I started with my Canon 5D Mark IV body and the Canon 24-70mm 2.8 II lens. For the first test, I set the lens to it's widest setting (24mm). With the camera and lens mounted solidly on my Gitzo Mountaineer tripod, and aimed at the center of the target I had printed, I then connected the camera to my laptop using a USB 3.0 cable. The software was smart enough to tell me that the target was the incorrect distance from the camera, so I moved it closer. Then the testing began.

The software took control of the camera and changed many of the settings for the tests. (Note: I was relieved to see that my settings were saved and sent back to the camera at the end of the tests.) It was fun to watch the software firing the camera over and over. Then I would get a dialog box on my Mac as well as a voice prompt telling me how to adjust the microadjustments on the camera.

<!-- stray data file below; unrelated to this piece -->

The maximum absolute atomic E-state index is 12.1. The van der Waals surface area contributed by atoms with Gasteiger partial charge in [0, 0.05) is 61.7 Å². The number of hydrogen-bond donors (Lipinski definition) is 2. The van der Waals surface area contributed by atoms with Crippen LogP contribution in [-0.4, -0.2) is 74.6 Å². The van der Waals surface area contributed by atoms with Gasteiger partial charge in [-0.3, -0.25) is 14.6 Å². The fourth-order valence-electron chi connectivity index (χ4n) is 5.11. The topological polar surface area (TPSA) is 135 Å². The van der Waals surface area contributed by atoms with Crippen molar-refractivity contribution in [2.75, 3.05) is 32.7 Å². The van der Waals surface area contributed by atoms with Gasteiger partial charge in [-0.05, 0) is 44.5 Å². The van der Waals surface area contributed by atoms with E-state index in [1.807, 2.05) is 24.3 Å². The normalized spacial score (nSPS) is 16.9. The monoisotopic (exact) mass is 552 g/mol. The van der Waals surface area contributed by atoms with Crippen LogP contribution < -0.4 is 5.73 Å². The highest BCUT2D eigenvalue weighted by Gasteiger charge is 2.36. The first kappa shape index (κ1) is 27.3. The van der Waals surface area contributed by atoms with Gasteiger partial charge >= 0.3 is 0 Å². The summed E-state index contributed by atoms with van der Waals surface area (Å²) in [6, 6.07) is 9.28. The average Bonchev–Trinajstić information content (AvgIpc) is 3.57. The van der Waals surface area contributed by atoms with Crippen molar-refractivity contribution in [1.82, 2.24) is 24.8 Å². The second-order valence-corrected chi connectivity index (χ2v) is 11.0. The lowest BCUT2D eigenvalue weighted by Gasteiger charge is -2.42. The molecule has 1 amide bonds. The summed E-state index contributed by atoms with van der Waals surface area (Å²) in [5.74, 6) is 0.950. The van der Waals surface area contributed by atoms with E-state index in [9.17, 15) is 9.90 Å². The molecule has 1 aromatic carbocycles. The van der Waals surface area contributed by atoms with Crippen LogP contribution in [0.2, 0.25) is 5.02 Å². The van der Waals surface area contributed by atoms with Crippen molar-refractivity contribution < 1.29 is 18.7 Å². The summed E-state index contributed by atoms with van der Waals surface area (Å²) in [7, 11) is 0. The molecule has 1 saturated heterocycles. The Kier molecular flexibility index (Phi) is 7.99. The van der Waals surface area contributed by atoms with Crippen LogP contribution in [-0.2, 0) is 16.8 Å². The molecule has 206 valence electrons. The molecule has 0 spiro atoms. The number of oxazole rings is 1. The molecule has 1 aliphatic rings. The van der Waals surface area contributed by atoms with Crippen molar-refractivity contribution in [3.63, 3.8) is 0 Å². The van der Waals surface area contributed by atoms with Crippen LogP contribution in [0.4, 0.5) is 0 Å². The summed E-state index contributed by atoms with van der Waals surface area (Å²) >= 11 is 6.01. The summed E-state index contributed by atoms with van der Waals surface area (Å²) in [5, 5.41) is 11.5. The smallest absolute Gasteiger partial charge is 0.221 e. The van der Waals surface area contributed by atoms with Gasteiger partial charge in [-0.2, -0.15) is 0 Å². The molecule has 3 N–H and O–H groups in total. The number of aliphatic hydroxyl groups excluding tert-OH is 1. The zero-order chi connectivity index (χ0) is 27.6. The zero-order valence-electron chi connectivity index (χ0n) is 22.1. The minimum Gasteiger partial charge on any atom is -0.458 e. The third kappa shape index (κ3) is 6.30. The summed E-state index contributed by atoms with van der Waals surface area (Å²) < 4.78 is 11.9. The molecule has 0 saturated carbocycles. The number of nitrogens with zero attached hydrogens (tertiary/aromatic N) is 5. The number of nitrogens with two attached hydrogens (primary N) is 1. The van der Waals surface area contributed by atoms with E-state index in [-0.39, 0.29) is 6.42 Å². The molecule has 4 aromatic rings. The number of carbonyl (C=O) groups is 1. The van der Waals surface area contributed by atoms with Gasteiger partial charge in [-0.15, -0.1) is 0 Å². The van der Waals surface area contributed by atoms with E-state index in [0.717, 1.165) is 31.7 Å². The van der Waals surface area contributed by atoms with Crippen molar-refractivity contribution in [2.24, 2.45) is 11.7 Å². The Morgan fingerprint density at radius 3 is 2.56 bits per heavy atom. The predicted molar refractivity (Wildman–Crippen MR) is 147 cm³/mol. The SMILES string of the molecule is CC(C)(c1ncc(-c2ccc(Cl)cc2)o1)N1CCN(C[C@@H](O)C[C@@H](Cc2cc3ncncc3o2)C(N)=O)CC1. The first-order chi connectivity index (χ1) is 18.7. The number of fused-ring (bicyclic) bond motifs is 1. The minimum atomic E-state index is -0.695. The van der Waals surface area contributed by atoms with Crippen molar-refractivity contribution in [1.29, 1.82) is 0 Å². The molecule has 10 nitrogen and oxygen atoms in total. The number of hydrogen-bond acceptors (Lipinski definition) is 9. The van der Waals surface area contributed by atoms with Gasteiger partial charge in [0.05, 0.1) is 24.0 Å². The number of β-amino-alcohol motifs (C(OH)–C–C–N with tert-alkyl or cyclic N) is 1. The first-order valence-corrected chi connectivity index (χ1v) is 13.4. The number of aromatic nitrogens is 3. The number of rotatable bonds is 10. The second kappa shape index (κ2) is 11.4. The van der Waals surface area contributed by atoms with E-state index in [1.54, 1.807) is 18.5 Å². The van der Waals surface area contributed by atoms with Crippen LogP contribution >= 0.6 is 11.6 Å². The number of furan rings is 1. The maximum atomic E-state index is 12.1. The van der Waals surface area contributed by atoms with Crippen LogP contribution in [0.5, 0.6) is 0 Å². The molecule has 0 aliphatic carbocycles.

This process repeated itself 4 or 5 times before I was given the recommended microadjustment for the wide focal range of this lens. I then repeated the process at the telephoto end of the lens (70mm).

When both tests were done, I then moved on to testing my Canon 70-200mm 2.8 IS II lens, Canon 100-400mm II lens and Canon 16-35mm III lens. And I did all these tests on my Canon 1D X Mark II and Canon 5D Mark IV cameras.

After testing my Canon 1D X Mark II with the 70-200 2.8mm IS II lens (since this is my most used combination), I decided to take some photos of the target with the microadjustment set to 0 (like it has been forever) and then set to -12 like FoCal suggested.

I then downloaded the images and compared the two photos on my computer to see if the microadjustments helped. If you click on the image below, you will be able to see the larger image and see the difference between the 0 adjustment (left) and the -12 adjustment (right).

You can click on the image to get a full resolution view